The Bel Air Board of Commissioners voted unanimously to allow food trucks in the town of Bel Air.
Food trucks will be allowed only in the areas outlined in the map here. The areas in blue are permitted for use and the areas highlighted in red are permitted right-of-ways. The roving businesses will also be subject to license fees of $240 for 90 days and $400 for one-year as well as designated times for operation.
Six people expressed their opinions on the legislation during public hearings that took place before the final vote. Most of the comments were in favor of food trucks.
Several food truck owners thanked the town for their forward thinking.
"This is the fastest growing segment in the food industry," Damien Bohager said.
Bridget Lloyd, owner of MaGerk’s Pub, said brick and mortar businesses have to pay real estate taxes and encouraged the town to set higher fees to ensure the only food trucks in town are serious businesses.
Commissioner Susan Burdette echoed several comments when she concluded her research showed food trucks in other cities are intended to compliment existing restaurants.
“We’re not going to park near a restaurant, I’ve never parked in front of a restaurant and I will never park in front of a restaurant,” Tom Arno, food truck owner, said during the public hearing.
Find live updates from the meeting below:
8:49 p.m.: The meeting is adjourned.
8:48 p.m.: Burdette said a Ravens rally is planned for Friday in town.
8:47 p.m.: The town offices will be closed Jan. 21 for Martin Luther King Day.
8:47 p.m.: The resolution is accepted with unanimous vote.
8:45 p.m.: Small explained the report outlines school capacity and where development may take place within the next six month. All public schools serving Bel Air are operating at less than 100 percent capacity and meet requirement for development.
8:45 p.m.: Reier moves to accept an amended Harford County Annual Growth report.
8:45 p.m.: The audit is accepted with unanimous vote.
8:44 p.m.: Burdette said the auditors had high compliments for the Town of Bel Air.
8:36 p.m.: The town has enough in the general fund to pay off short and long term debt, with more than $4 million in the fund and more than $2 million in debt, which is a good sign of the town’s financial health, Schlehr said. “The town’s financial situation is very sound,” Schlehr said.
8:32 p.m.: The sewer fund showed about $100,000 increase. “Both enterprise funds look to be in good shape,” Schlehr said.
8:29 p.m.: The town took in more than $400,000 in more than budgeted and spent about $200,000 less than budgeted.
8:28 p.m.: “While we still have a substantial undesignated fund it is smaller than it was last year,” Schlehr said.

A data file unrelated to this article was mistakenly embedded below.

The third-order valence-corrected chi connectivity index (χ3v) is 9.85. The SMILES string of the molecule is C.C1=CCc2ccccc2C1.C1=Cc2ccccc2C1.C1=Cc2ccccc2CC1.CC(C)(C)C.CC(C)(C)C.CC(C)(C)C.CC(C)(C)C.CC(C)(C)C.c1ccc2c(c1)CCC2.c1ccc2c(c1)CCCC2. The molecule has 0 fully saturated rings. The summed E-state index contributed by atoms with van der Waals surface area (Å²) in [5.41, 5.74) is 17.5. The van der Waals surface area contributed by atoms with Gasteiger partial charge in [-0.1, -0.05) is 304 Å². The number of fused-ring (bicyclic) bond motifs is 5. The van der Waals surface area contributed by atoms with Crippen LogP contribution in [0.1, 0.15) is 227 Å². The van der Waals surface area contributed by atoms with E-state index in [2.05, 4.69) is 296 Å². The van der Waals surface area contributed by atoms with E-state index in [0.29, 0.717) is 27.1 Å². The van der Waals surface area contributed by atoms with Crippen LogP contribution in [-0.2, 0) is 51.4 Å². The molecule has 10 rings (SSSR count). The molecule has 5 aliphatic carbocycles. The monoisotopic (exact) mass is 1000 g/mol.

8:25 p.m.: Schlehr said the town spent under budget and took in more revenue than budgeted. There were no internal control issues found, Schlehr said. He credited finance director Lisa Moody and her staff for the excellent audit this year.
8:24 p.m.: Reier moves to accept the town audit for Fiscal Year 2012.
8:24 p.m.: The motion carries in unanimous vote.
8:23 p.m.: Town Administrator Chris Schlehr said Krantz has the background needed, is a Bel Air resident and stood out in the interview process. “Perhaps the only negative is that he has a tie to Pittsburgh,” Schlehr said.
8:22 p.m.: Reier moves to appoint Michael L. Krantz as director of administration.
8:22 p.m.: The motion carries in unanimous vote.
8:22 p.m.: Carey moves to approve the fee schedule resolution.
8:21 p.m.: Commissioner Robert Preston moves to approve the second ordinance, 748-12. The motion carries with a unanimous vote.
8:21 p.m.: The board unanimously approves the ordinance.
8:20 p.m.: “We didn’t want to step on anyone’s toes and prevent them from being entrepreneurs,” Hopkins said.
8:20 p.m.: “I don’t think we’ve had this much press since the deal with fortune tellers,” Commissioner David Carey said.
8:19 p.m.: Commissioner Robert Preston said he was concerned that town residents were not represented, but because of the turnout and positive feedback he feels comfortable with the outcome.
8:18 p.m.: All present vote to approve the amendment.
8:17 p.m.: Carey moves to amend the ordinance by deleting the final sentence so it is clear that only the board of commissioners can change the permitted areas.
8:16 p.m.: Reier moves to approve ordinance 757-12 dealing with itinerant dealers, peddlers and solicitors.
8:15 p.m.: Burdette said in her research food trucks are there to compliment existing businesses. “I also want to thank The Aegis and The Patch,” Burdette said. “Both The Aegis and The Patch did a tremendous job covering this.”
8:14 p.m.: Carey explained the town generally establishes fees to cover the cost it takes town staff to do the work.
8:12 p.m.: Lynch returned to the podium to agree with Lloyd and said fees should certainly be appropriate, but not excessive because brick and mortar businesses pay property taxes and these food trucks do not.